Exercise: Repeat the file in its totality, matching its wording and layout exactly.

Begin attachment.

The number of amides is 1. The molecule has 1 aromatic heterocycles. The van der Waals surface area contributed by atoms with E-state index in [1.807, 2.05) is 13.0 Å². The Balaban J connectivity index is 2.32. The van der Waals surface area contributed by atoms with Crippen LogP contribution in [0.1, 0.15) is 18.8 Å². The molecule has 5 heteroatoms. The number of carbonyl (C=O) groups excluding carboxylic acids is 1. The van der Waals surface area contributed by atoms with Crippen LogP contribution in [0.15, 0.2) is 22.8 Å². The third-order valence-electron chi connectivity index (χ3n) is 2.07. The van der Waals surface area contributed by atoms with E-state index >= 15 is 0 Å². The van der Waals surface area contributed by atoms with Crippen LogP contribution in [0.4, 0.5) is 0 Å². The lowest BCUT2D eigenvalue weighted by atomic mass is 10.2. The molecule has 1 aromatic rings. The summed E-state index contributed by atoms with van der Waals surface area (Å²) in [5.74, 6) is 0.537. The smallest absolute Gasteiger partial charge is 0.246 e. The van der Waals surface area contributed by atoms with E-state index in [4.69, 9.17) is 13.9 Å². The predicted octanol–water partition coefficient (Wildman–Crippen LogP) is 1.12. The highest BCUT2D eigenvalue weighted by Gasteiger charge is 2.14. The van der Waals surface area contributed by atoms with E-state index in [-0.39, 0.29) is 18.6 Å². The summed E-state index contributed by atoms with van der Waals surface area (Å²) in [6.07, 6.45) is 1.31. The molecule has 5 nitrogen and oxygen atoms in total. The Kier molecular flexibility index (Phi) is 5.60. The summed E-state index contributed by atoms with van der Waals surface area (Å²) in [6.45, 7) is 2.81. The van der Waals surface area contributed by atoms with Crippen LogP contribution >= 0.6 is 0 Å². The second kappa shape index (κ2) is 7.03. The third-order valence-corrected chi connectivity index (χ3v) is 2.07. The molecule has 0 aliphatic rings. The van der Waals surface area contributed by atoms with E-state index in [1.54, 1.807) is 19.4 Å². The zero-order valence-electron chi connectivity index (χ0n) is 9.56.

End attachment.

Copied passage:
The number of amides is 1. The molecule has 1 aromatic heterocycles. The van der Waals surface area contributed by atoms with E-state index in [1.807, 2.05) is 13.0 Å². The Balaban J connectivity index is 2.32. The van der Waals surface area contributed by atoms with Crippen LogP contribution in [0.1, 0.15) is 18.8 Å². The molecule has 5 heteroatoms. The number of carbonyl (C=O) groups excluding carboxylic acids is 1. The van der Waals surface area contributed by atoms with Crippen LogP contribution in [0.15, 0.2) is 22.8 Å². The third-order valence-electron chi connectivity index (χ3n) is 2.07. The van der Waals surface area contributed by atoms with E-state index >= 15 is 0 Å². The van der Waals surface area contributed by atoms with Crippen LogP contribution in [0.4, 0.5) is 0 Å². The lowest BCUT2D eigenvalue weighted by atomic mass is 10.2. The molecule has 1 aromatic rings. The summed E-state index contributed by atoms with van der Waals surface area (Å²) in [5.74, 6) is 0.537. The smallest absolute Gasteiger partial charge is 0.246 e. The van der Waals surface area contributed by atoms with E-state index in [4.69, 9.17) is 13.9 Å². The predicted octanol–water partition coefficient (Wildman–Crippen LogP) is 1.12. The highest BCUT2D eigenvalue weighted by Gasteiger charge is 2.14. The van der Waals surface area contributed by atoms with E-state index in [-0.39, 0.29) is 18.6 Å². The summed E-state index contributed by atoms with van der Waals surface area (Å²) in [6.07, 6.45) is 1.31. The molecule has 5 nitrogen and oxygen atoms in total. The Kier molecular flexibility index (Phi) is 5.60. The summed E-state index contributed by atoms with van der Waals surface area (Å²) in [6.45, 7) is 2.81. The van der Waals surface area contributed by atoms with Crippen LogP contribution >= 0.6 is 0 Å². The second kappa shape index (κ2) is 7.03. The third-order valence-corrected chi connectivity index (χ3v) is 2.07. The molecule has 0 aliphatic rings. The van der Waals surface area contributed by atoms with E-state index in [1.54, 1.807) is 19.4 Å². The zero-order valence-electron chi connectivity index (χ0n) is 9.56.